Thrifty Spring Airlines makes A share IPO
Spring Airlines CEO said it did not intend to include strategic or financial investors in the IPO but was willing to let employees share in dividends from company growth.
China’s largest low-cost carrier (LCC) Spring Airlines became the first domestic LCC and the fifth national airline to go public on January 21, 2015.
Spring Airlines will issue no more than 100 million shares to raise RMB2.5 billion (approx. US$403 million) to fund the purchase of up to nine A320 aircraft (RMB1.33 billion), three A320 flight simulators (RMB300 million) and to top up working capital (RMB900 million), according to its prospectus.
Spring Airline’s issue price at RMB18.16 (approx. US$2.9) is much higher than the current trading prices of other listed national airlines, with Air China is trading at around RMB7 and Hainan Airlines trades at only RMB3. Spring Airline’s issue price is equivalent to 22.96 times of its diluted price-earnings ratio (P/E) for 2013 and exceeds the 21.21 static P/E ratio monthly average for the air transport industry published by China Securities Index.
Spring Airline’s net profit for 2011 to 2013 was respectively RMB483 million (approx. US$78 million), RMB625 million (approx. US$101 million), and RMB732 million (approx. US$118 million). The profit for 2014 increased 10% to RMB270 million (approx.: US$44 million) , bucking the trend for the embattled traditional carrier sector.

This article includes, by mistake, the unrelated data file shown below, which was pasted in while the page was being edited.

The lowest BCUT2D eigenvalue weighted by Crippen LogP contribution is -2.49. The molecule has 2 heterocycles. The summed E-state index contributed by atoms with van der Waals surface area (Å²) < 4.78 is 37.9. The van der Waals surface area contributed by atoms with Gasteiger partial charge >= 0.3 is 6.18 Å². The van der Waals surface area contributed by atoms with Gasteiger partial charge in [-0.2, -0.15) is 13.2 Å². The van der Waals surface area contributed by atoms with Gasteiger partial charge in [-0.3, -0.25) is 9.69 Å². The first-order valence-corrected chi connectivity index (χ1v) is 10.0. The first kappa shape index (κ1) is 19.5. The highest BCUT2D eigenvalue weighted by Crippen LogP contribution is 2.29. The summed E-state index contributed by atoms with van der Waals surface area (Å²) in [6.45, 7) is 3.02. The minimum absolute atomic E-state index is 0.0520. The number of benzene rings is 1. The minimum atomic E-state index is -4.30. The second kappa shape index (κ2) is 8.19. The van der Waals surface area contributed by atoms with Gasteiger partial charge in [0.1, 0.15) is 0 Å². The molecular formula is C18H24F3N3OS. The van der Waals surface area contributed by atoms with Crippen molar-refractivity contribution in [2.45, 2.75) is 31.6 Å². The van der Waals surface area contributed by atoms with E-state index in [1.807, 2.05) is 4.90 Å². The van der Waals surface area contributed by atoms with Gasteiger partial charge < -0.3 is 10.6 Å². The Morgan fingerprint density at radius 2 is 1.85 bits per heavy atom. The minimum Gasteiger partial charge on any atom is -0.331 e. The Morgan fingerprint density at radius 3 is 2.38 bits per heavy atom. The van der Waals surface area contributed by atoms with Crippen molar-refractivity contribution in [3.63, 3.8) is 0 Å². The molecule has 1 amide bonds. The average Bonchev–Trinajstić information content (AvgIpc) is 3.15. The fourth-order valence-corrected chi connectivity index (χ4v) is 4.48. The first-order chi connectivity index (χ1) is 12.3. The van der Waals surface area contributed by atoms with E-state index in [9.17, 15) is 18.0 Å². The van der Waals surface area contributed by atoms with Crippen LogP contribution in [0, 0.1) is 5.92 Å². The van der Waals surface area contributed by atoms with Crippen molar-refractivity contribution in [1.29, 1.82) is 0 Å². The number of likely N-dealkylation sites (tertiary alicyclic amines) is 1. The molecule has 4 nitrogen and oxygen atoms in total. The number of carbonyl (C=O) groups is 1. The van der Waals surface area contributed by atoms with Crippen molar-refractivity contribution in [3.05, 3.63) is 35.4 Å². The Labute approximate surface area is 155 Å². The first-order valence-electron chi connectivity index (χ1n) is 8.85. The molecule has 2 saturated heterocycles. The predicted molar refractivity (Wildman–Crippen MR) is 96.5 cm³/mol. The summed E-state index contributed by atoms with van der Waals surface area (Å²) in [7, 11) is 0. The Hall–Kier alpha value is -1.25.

However, it will face increasing competition as domestic LCCs will mushroom, following the directives of the Civil Aviation Administration of China, to encroach on Spring Airlines’ once monopolized market.
Spring Airlines’ director Zhenghua Wang, who will be the carrier’s actual controller after the IPO, holds only 35.7% equity of Spring International Travel Service and 43.8% of Spring Charter Flights.
Mr. Wang previously stated that Spring Airlines did not intend to include strategic or financial investors in the IPO but was willing to let employees share in dividends from company growth.
Such corporate policy earned Spring Airlines a reputation for being “stingy” yet it enjoys strong employee loyalty.
Wearing the same suits for the past decade, Mr. Wang himself personifies the company’s ideal of thrift by sharing a 10-sqm office with his CEOs and shunning first-class seats, chauffeur-driven cars and hotel accommodation above three-star level.
This relentless penny pinching approach has helped Spring Airlines cut costs in every area. Its costs for operation, management, finance and marketing are all lower than industry averages, by 62%, 50%, 60% and 78% respectively.(Translation by David)
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